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The Abortion Counseling Conundrum

Many women who've had abortions benefit from non-ideological counseling. So why are groups that provide those services having trouble raising money?
 
 
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"I had a previous abortion at age 21, and it wasn't this hard. It didn't seem like a 'baby' to me at that age. But after raising two children I know now that I really did lose a living being inside me." -- An anonymous participant in Emerge, a pro-choice support group for women who've had abortions

Those sentiments would raise the eyebrows of many a pro-choice activist. After all, the feminist movement is built upon the cornerstone of women controlling their reproductive destinies -- on the imperative of valuing women's lives over the potential for life represented by a pregnancy. In the past, that often meant not talking at all about post-abortive women's feelings about the fetus.

But that is changing. The anti-abortion rights movement has become more sophisticated in recent years, co-opting themes of female empowerment to argue that women are abortion's central victims -- a line of reasoning that reached the Supreme Court in last year's Gonzales v. Carhart decision. In response, some reproductive health advocates have decided to deal head-on with the psychological aftermath of abortion. And though they're winning over skeptical elements of the pro-choice movement, these younger activists are having trouble convincing donors to fund their cause.

While most doctors agree so-called "Post Abortion Syndrome" is a myth, there is no doubt that dealing with an unplanned pregnancy can lead to anxiety and depression for some women. "It's about the relationship they were in when they got pregnant, or the fact they're currently financially dependent, or the relationship they had with their mother or father," says Nikki Madsen, associate director of Pro-Choice Resources, a Minneapolis-based non-profit that works to increase access to abortion and other reproductive health services. "An unplanned pregnancy elevates those things in our lives."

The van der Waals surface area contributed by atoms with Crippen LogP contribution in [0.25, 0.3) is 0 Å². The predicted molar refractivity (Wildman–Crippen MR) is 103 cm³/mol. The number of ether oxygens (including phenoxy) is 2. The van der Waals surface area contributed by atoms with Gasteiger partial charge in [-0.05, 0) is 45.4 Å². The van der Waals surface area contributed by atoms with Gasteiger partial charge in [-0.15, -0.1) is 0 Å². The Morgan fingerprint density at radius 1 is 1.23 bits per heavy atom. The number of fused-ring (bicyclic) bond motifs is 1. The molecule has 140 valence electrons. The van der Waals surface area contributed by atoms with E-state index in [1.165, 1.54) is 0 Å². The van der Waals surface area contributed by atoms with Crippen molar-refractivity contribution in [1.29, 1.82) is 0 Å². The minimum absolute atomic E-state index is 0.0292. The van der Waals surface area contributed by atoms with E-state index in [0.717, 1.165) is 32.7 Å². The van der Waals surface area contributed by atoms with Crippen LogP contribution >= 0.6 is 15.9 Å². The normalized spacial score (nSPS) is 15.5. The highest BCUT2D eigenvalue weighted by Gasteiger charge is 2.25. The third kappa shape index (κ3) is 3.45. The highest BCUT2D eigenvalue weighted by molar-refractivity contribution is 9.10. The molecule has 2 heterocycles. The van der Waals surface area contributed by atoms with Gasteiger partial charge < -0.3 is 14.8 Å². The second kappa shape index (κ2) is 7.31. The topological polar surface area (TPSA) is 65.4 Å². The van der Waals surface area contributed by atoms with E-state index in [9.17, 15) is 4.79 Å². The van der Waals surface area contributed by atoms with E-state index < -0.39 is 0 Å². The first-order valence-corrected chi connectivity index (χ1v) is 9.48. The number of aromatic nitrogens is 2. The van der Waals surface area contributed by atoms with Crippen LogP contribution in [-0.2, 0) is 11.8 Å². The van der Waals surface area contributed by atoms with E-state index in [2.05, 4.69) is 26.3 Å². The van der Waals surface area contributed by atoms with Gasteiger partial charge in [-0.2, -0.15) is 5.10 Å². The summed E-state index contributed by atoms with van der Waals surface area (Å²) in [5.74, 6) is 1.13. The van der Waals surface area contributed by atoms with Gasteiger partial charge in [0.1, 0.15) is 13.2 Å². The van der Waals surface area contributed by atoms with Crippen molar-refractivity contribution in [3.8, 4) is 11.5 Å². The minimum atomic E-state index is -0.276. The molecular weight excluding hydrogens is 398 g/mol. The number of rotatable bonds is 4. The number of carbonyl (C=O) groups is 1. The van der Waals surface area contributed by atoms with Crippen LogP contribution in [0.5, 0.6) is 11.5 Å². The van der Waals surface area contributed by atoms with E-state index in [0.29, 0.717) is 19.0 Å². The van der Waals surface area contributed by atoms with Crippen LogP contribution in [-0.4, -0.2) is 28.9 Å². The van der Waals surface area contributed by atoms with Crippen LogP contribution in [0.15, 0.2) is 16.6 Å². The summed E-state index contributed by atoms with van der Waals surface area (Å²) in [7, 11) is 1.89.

So in 2006, Pro-Choice Resources began hosting Emerge, a six-week secular support group for women who'd had abortions -- the first pro-choice after-abortion support group in the nation. And in San Francisco eight years ago, five women in their twenties and thirties who'd had abortions launched Exhale, a national telephone hotline offering non-ideological counseling to post-abortive women. Both groups are treading uncharted ground; nationwide, almost every support group and talk line for post-abortive women is sponsored by religious groups that oppose abortion rights.

Pro-choice leaders initially worried that discussing abortion's after effects would play into Christian right talking points. But both organizations have track records of success. Since 2002, Exhale has served 15,000 women on its hotline, and while Emerge is a local group that has reached only a few dozen people, pro-choice groups across the country are using it as a model for new post-abortion counseling services, Madsen says.

Nevertheless, both Exhale and Emerge are in danger of going under. The problem? Lack of funding from health foundations scared to tackle abortion and from pro-choice donors worried about discussing abortion's psychological complications.

"Big health funders won't touch these issues," says Shira Saperstein, deputy director at the Moriah Fund, which has given Exhale, the national hotline, a $30,000 grant. Exhale had a budget of $272,000 last year. The group hopes to create a social networking website where women who've had abortions can share their stories and connect with one another, says Aspen Baker, Exhale's co-founder and executive director. For that, Exhale hopes to raise $450,000 before the end of 2008. But for an organization that has lost some of its major funders and continues to attract a typical grant of only about $30,000, it will be an uphill climb.